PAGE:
Standing Firm

Trust and Obey

Psalm 112 The world clamors for peace and harmony, yet they deny the radical conversion that Christ performs when one yields to Him and chooses to bear His yoke. They choose ridicule rather than the path of godliness—yet they cannot deny the evidence which stares them in the face. They cannot understand how it is possible to stand firm when faced with adversity. They are like Job’s comforters, which could not wrap their minds around Job’s intense faithfulness amid the worst tragedies to befall a man. How could he sit in ashes and mourn yet keep his faith in God?

What was his secret?

Like the psalmist, Job, and the saints who chose Christ, they knew the blessing of walking in harmony with God. Each decided to let God train them to walk beside Him in the furrows of the good, bad, and ugliness of life and then recorded their steps on parchment for us to read.  It is titled  “trust and obey – there is no other way.” They could then see beyond the temporal circumstances to the eternal reward for those who walk uprightly. They submitted their will, heart, and mind to Him.  They chose not to be conformed to this world but transformed by the renewing of their mind.  They knew no matter the circumstances of life: “The Lord gives, and the Lord takes away. May the name of the Lord be blessed.” Therefore, we like the psalmist can say: “I will not be shaken, and I will remember Him who is just and knows the beginning from the end.”

What choice have you made?


Handing Off to the Next Generation

Psalm 71 and 78 Getting older is not for sissies, but until we take our last breath, God has work for us to do. Senior citizens have much to offer the younger generation about the lessons gleaned from trials to blessings. But how do we ensure that the next generation knows these lessons? We must purposefully choose to take time to sit with them and share our life’s story.   How many years are there between you and the next generation? Twenty or even fifty? One of my regrets is that my parents did not tell us about their lives even when asked.

Beloved, time is fleeting, and memories are being lost. We must begin to tell the next generation of our story—whether good or bad.

The psalmist is writing from his perspective of being “old and gray.” He has one request of the Lord. His prayer is that God allows him to remain until he tells the next generation about God’s strength and His power. What is your prayer? Do we choose to tell about His praiseworthy acts, strength, and the amazing things He has done? Do we choose to teach and speak of His splendor and tell about His marvelous deeds, power, and majesty?

What is your prayer this day? Don’t waste this opportunity! Prepare now to tell your story.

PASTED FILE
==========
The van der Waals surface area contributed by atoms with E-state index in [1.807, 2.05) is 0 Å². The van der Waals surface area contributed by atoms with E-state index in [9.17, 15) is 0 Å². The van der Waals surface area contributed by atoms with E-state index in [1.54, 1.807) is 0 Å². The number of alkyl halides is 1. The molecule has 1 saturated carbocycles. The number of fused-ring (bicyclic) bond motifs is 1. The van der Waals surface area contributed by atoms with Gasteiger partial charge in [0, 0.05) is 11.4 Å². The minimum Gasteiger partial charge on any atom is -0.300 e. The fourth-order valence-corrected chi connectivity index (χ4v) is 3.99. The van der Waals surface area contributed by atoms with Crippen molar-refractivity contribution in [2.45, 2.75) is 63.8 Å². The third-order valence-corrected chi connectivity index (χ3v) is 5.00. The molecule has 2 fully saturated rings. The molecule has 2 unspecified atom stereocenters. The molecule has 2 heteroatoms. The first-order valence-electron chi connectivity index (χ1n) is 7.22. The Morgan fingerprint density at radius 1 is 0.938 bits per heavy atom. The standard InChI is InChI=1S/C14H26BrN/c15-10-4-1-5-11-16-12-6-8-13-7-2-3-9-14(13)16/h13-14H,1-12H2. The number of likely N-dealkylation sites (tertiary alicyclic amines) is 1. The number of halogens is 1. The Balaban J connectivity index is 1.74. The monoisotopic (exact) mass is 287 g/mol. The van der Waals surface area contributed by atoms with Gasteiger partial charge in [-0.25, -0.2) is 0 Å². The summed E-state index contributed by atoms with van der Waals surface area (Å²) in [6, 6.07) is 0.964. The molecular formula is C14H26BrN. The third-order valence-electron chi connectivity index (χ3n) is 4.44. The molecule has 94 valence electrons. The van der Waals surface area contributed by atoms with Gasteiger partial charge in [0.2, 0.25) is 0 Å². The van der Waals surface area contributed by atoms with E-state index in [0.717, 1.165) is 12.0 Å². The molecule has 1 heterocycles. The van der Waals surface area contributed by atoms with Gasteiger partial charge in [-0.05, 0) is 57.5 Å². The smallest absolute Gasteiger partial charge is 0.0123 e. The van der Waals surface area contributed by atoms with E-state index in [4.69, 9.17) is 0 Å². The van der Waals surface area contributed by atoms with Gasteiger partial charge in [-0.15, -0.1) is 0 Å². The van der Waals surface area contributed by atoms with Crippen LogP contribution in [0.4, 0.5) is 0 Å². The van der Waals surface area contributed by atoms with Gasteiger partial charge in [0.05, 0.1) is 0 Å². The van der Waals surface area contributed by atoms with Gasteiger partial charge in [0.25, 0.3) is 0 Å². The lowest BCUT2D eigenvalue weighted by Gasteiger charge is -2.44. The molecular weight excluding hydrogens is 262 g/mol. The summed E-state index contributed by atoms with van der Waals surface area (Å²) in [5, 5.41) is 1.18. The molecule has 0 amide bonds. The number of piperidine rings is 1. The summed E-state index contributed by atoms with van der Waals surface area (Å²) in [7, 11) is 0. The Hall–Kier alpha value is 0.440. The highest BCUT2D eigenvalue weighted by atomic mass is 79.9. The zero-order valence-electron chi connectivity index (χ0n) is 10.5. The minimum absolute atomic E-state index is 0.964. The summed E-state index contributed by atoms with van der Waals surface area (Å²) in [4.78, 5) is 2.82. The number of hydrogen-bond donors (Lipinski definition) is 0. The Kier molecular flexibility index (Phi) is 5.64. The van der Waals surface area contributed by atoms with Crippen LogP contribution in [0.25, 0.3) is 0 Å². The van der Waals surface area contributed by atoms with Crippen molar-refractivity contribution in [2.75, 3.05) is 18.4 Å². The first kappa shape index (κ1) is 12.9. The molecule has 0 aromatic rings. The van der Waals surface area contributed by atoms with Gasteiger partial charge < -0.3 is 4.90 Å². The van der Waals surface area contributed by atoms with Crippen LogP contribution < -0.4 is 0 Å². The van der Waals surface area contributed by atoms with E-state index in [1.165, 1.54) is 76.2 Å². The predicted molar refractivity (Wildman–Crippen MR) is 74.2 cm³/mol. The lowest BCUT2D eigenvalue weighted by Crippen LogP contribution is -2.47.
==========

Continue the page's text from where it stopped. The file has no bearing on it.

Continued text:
Are you Blessed?

 Psalm 1 to 4 “Blessed Men and Women”

God blessed Job; “a blameless and upright man, one who fears God and turns away from evil.” James references Job “Think of how we regard as blessed those who have endured. You have heard of Job’s endurance…” [James 5]

Now, as we leave Job behind and move on into the psalms, written over thousand years, we once again read about the blessings God bestows upon those who are righteous, of whom Job is an example. King David, who most likely wrote this first psalm, summarizes what God calls blessed.

These people choose their companions wisely; they revere God by obeying and fearing Him. They feed on God’s Word day and night, delighting in His Law. They see themselves as the Lord’s heritage. In times of peace and war, God is their shield and sustainer, their salvation, and sanctifier.

They are proof of what Moses told the Israelites: teach your children and speak of God in your house, and as you walk along the path of life. Be sure to educate them in the night as well as in the day; if trained early on, he will remain steadfast and immoveable later in life. [Prov 22:6]

If God spoke about you, would He use the word “Blessed?”


“Where is the Compassion?”

Job 18 to 20 Are you feeling that God has abandoned you? Do you call and heaven is silent? Do others blame you for where you are spiritually or physically or emotionally? Then you will relate to Job.

When we are suffering, we need compassion; do we not? But, Job’s three comforters are anything but! He asks them, “how long will you torment me and crush me with your words.” We should take this as a lesson. Do we respond as these three men? Job’s heart is crushed. He is in pain. The last thing he wants to hear is that he is suffering because of some sin he is unaware of. Job says ten times you have reproached me. Where is your compassion?